Disaster and emergency preparedness and response are important to animal health experts as they are to physicians because animals are impacted by the same disasters and emergencies, be it natural or manmade.
Mr Anthony Nsiah-Asare, Director-General of Ghana Health Service, who was speaking at the consultative workshop to engage stakeholders and seek views on proposed policy development for the adoption and implementation of One Health Approach in Ghana, said 75 per cent of emerging infectious diseases of people are zoonotic or originate from animals.
He said the dynamics of population mobility, peri-urban dwellings, emerging and re-emerging diseases, use of food additives and chemicals in the food chain, makes it a more challenging endeavour.
One Health Approach is a strategy that promotes inter-disciplinary collaboration among animal health, human health, environmental experts and relevant sectors with the goal of promoting public health and assuring health security.
Dr Nsiah-Asare said what makes One Health concept special was the recognition that health of humans was connected to the health of animals and the health of the environment.
That connectivity, he said, was the pillar of the workshop, adding any attempt for any sector to side-step the One Health approach to unilaterally achieve individual sector goals invariably derails the progress of other stakeholders in the context of One Health.
“The immediate agenda of One Health proponents will be to move beyond the conceptual, and fully operationalize it by forming one health network, build capacity through formal education and workplace orientation, and adopting multi-disciplinary approach to case monitoring of events, detection, investigating and response to public health threats,” he added.
The Director-General noted that it would be of great benefit and advantageous to the different sectors to work together, and the good thing was that, a series of processes had already been initiated, which drives and promotes One Health at the same time.
Dr Nsiah-Asare, therefore, congratulates all Ministries, Departments and Agencies and partners for their collaborative efforts on Antimicrobial Resistance, Influenza Surveillance, Water, Sanitation & Hygiene, Ghana Field Epidemiology and Laboratory Training Programme, among others.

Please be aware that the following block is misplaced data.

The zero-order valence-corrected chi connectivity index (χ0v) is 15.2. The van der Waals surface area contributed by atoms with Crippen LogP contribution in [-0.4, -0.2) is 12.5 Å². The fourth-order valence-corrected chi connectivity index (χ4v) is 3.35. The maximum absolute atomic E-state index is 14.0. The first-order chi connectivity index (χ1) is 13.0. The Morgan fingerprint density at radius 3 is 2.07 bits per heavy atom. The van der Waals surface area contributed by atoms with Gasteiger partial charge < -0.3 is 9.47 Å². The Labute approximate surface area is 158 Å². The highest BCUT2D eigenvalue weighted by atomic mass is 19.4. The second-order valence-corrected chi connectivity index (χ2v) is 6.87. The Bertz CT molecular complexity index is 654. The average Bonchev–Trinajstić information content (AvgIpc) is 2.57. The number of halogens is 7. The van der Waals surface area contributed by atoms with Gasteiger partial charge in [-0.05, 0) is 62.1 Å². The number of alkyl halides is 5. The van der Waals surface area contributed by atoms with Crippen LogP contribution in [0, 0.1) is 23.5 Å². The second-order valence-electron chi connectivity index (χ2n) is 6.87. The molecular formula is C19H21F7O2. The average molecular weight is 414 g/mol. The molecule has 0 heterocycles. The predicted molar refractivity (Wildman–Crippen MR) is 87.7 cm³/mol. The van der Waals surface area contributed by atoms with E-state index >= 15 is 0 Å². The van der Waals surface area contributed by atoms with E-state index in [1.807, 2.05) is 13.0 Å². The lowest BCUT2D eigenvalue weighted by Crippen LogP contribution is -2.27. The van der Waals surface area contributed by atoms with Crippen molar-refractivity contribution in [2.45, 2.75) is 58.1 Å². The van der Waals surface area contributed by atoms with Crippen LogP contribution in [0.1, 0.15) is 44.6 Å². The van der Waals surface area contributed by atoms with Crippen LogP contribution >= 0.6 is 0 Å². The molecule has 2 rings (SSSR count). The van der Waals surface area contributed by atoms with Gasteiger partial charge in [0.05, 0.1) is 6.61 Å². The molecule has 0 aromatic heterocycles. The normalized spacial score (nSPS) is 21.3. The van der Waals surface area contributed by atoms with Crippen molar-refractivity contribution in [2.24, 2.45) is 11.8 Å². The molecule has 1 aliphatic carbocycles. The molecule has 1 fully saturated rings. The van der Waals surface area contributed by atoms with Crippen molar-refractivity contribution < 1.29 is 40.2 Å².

Mr Eric Nana Agyemang-Prempeh, Director-General of NADMO, said NADMO as a mandated agency responsible for coordinating multi-sector preparedness and response activities to manage disaster in the country was well positioned to coordinate the multi-sector engagements involving human health, animal health and environmental health.
He said the One Health Approach provides an opportunity to foster closer collaboration and stronger working relationship between human, animal and environmental health practitioners as well as provide mechanisms for building efficient systems for information sharing across all sectors.
“In line with this, a multi-sectoral Technical Working Group has been constituted to guide NADMO to coordinate a nationwide process to develop a national policy and action plan for One Health,” he added.
He, therefore, expressed his organisation’s appreciation to the World Health Organisation (WHO) and Food and Agriculture Organisation (FAO) for their continued funding and technical support.
Dr Owen Kaluwa, WHO Country Representative for Ghana, said it was estimated that six out of every 10 known infectious diseases and three out of every four new or emerging infectious diseases in people were spread from animals.
That, he said, implied that there were many shared microbes between animals and humans, and their interactions in the eco-system make transmission possible.
“Consequently, efforts by just one sector cannot prevent or control most of the health problems we are confronted with currently.
“It is therefore important that we build on existing structures to strengthen a broader One Health inter-sectoral partnership and coordination mechanism with clear roles and responsibilities to reflect the inter-dependence of these sectors in safe guarding human and animal health, food safety and environmental monitoring,” he said.
In a speech read for him, Mr Alexander Kwaning, the Chief Director at Ministry of Environment, Science and Technology, said traditional knowledge was critical in conserving natural resources, protecting the environment, managing health and coping with extreme climate variability.
He said it was important to document indigenous knowledge into early warning systems and research and to establish its potential for scaling up.
“It is also important to establish clear linkages between the control of pollution and policies of other sectors including water resources, agriculture, human settlements, health and disaster prevention and preparedness,” he added.
In a speech read for him,Mr Baba Soumare, ECTAD Regional Manager for West and Central Africa, urged the meeting to make sure that promises made become promises kept and pledged the FAO’s preparedness to strive to promote the initiative.